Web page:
“No man's land”: the transition to civilian life
Journal of Aggression, Conflict and Peace Research
Article publication date: 5 April 2013
Ex‐service personnel face numerous and significant problems upon discharge from the forces. The purpose of this paper is to explore experiences of the transition from military to civilian life and to identify some of the barriers and facilitators to re‐employment.
In‐depth interviews were carried out with 11 ex‐servicemen who had previously served in the UK armed forces and analysed using interpretative phenomenological analysis (IPA).
Participants described their experiences in terms of three broad themes: characteristics of a military life; loss as experienced upon return to civilian life; and the attempt to bridge the gap between these two lives. Transcending these themes was the notion of identity, illustrating that the transition from military to civilian life can be viewed as a shift in sense of self from soldier to civilian.
The current study only recruited male ex‐service personnel and therefore the findings may not accurately represent the experiences of female service leavers.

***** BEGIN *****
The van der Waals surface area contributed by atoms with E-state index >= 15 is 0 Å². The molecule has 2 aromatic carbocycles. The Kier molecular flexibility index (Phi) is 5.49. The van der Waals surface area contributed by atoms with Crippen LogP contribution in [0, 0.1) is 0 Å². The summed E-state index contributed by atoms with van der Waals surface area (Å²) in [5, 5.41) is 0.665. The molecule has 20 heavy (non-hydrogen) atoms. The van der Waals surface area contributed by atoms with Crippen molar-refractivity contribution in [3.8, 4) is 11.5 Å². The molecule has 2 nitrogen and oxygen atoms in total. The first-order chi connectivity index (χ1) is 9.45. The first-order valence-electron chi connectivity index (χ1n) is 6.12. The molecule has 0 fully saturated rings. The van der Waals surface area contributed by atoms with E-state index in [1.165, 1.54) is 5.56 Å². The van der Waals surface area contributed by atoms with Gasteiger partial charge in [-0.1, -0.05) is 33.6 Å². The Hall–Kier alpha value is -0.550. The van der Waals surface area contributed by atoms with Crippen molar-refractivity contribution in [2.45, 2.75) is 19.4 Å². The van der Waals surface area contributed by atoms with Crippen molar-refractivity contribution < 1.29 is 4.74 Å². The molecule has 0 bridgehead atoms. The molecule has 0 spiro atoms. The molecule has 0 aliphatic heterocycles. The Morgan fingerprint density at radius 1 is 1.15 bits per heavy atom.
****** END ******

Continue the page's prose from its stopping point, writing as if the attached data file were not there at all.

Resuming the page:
The military needs to ensure that not only is support provided for all service personnel, but that it goes beyond basic vocational advice. Although the needs of ex‐service personnel are defined by factors other than unemployment, such as trauma or the sudden loss of security, they do relate back to unemployment in some capacity. Methodological changes to the discharge process could help this population to achieve a more continuous trajectory rather than a fragmented one.
The present study has provided further insight into the identity experiences of ex‐service personnel along their journey from soldier to civilian. Breakwell's Identity Process Theory provided a valuable framework for understanding the experiences of ex‐service personnel.
Brunger, H., Serrato, J. and Ogden, J. (2013), "“No man's land”: the transition to civilian life", Journal of Aggression, Conflict and Peace Research, Vol. 5 No. 2, pp. 86-100. https://doi.org/10.1108/17596591311313681
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